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Montevideo, November 19th 2017 - 03:20 UTC

Venezuela summons bond holders to a creditors' meeting in Caracas

Monday, November 13th 2017 - 07:17 UTC
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“Once again, we invite investors to register their participation in this meeting”, who is also the finance boss of state oil company PDVSA Simon Zerpa said “Once again, we invite investors to register their participation in this meeting”, who is also the finance boss of state oil company PDVSA Simon Zerpa said

Venezuela's foreign debt renegotiation committee will meet with creditors at 2 p.m. (1800 GMT) on Monday at the government's “White Palace” in downtown Caracas, the finance minister said on Saturday.

 “Once again, we invite investors to register their participation in this meeting,” Simon Zerpa, who is also the finance boss of state oil company PDVSA but is on a U.S. sanctions list for alleged corruption, said in a Tweet.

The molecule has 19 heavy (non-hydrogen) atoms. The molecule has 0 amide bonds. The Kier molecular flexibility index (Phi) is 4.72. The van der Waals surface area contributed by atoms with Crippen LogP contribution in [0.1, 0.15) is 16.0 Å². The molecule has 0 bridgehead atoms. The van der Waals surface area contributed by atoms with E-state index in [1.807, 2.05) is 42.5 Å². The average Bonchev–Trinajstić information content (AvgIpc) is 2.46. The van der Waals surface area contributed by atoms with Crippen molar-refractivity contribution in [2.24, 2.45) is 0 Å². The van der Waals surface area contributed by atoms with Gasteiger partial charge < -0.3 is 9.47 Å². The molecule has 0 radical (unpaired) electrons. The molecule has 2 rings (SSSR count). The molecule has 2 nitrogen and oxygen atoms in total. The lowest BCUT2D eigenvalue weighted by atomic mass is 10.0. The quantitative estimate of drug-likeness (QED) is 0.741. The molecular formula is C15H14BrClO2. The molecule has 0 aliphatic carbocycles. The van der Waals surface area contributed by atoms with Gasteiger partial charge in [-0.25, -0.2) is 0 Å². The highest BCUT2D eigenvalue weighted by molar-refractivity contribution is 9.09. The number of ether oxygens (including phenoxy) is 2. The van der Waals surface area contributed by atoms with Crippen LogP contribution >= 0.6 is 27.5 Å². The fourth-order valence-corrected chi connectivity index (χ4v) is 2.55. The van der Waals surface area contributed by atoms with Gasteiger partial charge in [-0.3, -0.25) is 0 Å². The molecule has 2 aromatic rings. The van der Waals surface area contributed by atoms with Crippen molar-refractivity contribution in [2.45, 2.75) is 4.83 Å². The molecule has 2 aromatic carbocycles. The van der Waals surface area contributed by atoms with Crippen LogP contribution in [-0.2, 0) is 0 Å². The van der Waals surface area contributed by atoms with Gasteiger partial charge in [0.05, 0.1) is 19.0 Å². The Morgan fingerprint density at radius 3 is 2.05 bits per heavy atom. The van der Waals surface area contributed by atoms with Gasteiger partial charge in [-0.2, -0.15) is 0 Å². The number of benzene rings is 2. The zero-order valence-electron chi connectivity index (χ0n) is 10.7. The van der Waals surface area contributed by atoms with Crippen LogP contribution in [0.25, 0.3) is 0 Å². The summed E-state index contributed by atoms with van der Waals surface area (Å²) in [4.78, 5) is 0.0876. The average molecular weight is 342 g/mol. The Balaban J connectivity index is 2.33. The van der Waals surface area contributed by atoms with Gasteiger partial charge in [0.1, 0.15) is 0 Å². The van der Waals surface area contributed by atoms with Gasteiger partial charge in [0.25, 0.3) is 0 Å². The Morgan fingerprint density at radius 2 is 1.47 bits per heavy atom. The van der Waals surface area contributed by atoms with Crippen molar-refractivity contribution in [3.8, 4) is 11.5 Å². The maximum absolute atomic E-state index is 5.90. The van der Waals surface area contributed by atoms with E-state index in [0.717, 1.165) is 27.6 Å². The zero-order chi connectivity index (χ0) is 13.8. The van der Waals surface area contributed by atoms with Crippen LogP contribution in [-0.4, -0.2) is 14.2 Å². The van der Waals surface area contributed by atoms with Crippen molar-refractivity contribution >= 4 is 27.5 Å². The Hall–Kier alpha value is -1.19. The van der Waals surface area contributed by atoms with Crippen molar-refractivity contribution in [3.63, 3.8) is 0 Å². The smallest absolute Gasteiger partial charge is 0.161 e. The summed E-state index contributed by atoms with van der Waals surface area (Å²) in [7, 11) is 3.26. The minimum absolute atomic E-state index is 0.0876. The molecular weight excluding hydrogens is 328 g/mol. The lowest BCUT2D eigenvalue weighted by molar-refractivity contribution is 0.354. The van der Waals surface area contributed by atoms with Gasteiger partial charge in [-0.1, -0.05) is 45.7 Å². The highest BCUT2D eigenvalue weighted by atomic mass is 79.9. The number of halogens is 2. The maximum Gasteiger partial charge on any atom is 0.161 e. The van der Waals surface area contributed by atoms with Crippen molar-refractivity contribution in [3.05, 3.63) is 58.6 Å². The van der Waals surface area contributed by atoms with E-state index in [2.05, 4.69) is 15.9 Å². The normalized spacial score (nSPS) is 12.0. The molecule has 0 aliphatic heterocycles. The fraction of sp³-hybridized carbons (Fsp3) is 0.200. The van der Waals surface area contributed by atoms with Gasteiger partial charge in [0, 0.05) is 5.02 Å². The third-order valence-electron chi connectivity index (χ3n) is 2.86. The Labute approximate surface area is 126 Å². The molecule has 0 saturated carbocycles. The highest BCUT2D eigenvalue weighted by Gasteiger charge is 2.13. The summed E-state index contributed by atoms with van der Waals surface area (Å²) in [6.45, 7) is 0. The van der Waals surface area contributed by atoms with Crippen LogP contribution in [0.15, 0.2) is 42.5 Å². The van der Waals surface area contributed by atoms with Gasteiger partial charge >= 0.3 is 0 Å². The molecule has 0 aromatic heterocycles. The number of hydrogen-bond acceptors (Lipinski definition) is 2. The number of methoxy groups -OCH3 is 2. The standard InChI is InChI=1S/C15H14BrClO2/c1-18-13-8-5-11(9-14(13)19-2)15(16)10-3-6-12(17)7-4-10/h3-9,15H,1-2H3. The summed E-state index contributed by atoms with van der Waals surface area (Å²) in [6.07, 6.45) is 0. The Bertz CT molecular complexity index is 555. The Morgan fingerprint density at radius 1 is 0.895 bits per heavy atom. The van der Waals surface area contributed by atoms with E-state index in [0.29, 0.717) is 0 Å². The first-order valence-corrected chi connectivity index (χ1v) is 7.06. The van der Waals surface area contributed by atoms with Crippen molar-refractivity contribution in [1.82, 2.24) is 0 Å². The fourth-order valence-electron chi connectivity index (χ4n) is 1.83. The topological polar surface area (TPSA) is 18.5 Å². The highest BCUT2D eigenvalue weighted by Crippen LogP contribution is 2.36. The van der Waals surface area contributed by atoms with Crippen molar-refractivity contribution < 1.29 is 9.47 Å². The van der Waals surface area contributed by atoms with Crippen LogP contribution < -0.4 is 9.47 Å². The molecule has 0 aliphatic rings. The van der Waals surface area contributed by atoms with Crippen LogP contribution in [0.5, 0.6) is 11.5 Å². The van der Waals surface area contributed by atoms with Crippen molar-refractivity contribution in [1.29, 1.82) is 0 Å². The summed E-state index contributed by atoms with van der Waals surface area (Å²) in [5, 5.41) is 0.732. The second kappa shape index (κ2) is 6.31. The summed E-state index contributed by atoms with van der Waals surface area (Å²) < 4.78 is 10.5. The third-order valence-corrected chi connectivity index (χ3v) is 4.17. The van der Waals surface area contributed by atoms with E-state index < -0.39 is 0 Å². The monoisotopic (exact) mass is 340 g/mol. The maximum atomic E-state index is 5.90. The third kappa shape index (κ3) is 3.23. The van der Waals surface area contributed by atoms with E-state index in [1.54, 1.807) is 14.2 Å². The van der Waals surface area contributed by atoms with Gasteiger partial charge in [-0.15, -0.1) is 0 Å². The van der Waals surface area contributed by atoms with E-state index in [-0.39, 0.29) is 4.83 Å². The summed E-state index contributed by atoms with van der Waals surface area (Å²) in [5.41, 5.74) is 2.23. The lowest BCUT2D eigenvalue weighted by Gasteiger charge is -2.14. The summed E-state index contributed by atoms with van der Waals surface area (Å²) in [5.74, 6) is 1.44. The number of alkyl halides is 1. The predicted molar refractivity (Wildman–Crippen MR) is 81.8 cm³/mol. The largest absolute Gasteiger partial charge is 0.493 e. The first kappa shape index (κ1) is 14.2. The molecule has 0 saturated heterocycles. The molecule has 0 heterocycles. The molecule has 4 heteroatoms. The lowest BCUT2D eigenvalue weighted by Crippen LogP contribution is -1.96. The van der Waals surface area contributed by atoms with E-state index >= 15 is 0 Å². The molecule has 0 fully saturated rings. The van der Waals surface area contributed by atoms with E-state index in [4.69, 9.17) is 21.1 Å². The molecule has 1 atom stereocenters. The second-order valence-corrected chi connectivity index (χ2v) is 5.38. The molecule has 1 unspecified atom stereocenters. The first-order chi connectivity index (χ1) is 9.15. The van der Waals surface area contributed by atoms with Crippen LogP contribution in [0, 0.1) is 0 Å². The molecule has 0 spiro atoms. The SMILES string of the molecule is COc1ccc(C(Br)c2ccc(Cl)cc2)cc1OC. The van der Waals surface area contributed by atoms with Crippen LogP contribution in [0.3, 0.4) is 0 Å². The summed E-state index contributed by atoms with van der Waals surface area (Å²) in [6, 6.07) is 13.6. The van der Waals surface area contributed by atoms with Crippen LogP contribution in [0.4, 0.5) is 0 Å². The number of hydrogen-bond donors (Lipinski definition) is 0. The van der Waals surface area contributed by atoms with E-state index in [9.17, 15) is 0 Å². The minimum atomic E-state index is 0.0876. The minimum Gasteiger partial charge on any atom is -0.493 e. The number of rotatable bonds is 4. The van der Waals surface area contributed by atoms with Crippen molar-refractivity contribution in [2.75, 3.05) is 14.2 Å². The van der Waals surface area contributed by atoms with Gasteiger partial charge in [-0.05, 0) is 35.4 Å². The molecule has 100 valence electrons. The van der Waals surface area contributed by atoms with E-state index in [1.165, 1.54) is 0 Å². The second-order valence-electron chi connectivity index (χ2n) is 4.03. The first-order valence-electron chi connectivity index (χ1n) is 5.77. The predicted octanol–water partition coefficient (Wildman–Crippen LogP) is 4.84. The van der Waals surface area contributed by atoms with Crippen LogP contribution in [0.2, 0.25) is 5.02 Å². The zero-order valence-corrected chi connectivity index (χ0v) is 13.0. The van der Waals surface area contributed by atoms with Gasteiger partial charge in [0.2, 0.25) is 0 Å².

Foreign investor sources had said Zerpa and committee head Tareck El Aissami, who is Venezuela's vice president but also on a U.S. blacklist for alleged drug traffickers, would probably sit out the meeting to allay any fears about meeting them.

But Saturday's exhortation by Zerpa, and the location of the meeting right opposite the Miraflores presidential palace, appear to indicate the meeting will not be a low-profile affair.

Populist leader Nicolas Maduro's move a week ago to summon bondholders for talks about “restructuring” and “refinancing” some US$ 60 billion in bonds has spooked markets worried Venezuela is heading for a default amid U.S. financial sanctions.

President Donald Trump's measures against the Maduro administration, which it accuses of being a “dictatorship” that has impoverished Venezuela's 30 million people through corruption and incompetence, effectively bar U.S. banks from rolling over the country's debt into new bonds.

Venezuela did, however, appear to be honoring its most recent debt payment: a US$ 1.2 billion payment due on a bond from state oil company PDVSA. Two investors told Reuters they had finally received payment, albeit delayed.

It is unclear how widespread investor participation in Monday's meeting in Caracas will be. U.S.-based creditors are not prohibited from attending the meeting, but are barred from dealings with officials like Zerpa and El Aissami.

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